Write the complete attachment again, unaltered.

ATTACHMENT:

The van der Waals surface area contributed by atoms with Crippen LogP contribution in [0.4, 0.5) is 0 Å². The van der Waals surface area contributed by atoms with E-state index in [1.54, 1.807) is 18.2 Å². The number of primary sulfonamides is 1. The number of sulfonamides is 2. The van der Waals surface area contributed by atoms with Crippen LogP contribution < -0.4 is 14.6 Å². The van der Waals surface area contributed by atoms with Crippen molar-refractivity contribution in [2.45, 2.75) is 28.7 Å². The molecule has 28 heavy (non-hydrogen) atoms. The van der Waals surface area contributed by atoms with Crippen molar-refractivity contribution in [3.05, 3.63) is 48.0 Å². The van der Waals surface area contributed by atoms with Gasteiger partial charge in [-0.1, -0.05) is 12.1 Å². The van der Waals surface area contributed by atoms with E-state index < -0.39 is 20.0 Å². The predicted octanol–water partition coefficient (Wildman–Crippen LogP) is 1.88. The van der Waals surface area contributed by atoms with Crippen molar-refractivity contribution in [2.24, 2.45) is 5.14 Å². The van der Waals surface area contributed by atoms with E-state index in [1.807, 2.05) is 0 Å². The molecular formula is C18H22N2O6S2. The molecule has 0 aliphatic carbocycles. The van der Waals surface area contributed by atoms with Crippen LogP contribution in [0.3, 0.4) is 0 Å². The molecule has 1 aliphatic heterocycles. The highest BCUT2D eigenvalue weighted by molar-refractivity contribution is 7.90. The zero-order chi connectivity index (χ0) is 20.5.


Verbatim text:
The van der Waals surface area contributed by atoms with Crippen LogP contribution in [0.4, 0.5) is 0 Å². The van der Waals surface area contributed by atoms with E-state index in [1.54, 1.807) is 18.2 Å². The number of primary sulfonamides is 1. The number of sulfonamides is 2. The van der Waals surface area contributed by atoms with Crippen LogP contribution < -0.4 is 14.6 Å². The van der Waals surface area contributed by atoms with Crippen molar-refractivity contribution in [2.45, 2.75) is 28.7 Å². The molecule has 28 heavy (non-hydrogen) atoms. The van der Waals surface area contributed by atoms with Crippen molar-refractivity contribution in [3.05, 3.63) is 48.0 Å². The van der Waals surface area contributed by atoms with Gasteiger partial charge in [-0.1, -0.05) is 12.1 Å². The van der Waals surface area contributed by atoms with E-state index < -0.39 is 20.0 Å². The predicted octanol–water partition coefficient (Wildman–Crippen LogP) is 1.88. The van der Waals surface area contributed by atoms with Crippen molar-refractivity contribution in [2.24, 2.45) is 5.14 Å². The van der Waals surface area contributed by atoms with E-state index in [1.807, 2.05) is 0 Å². The molecular formula is C18H22N2O6S2. The molecule has 0 aliphatic carbocycles. The van der Waals surface area contributed by atoms with Crippen LogP contribution in [0.3, 0.4) is 0 Å². The molecule has 1 aliphatic heterocycles. The highest BCUT2D eigenvalue weighted by molar-refractivity contribution is 7.90. The zero-order chi connectivity index (χ0) is 20.5.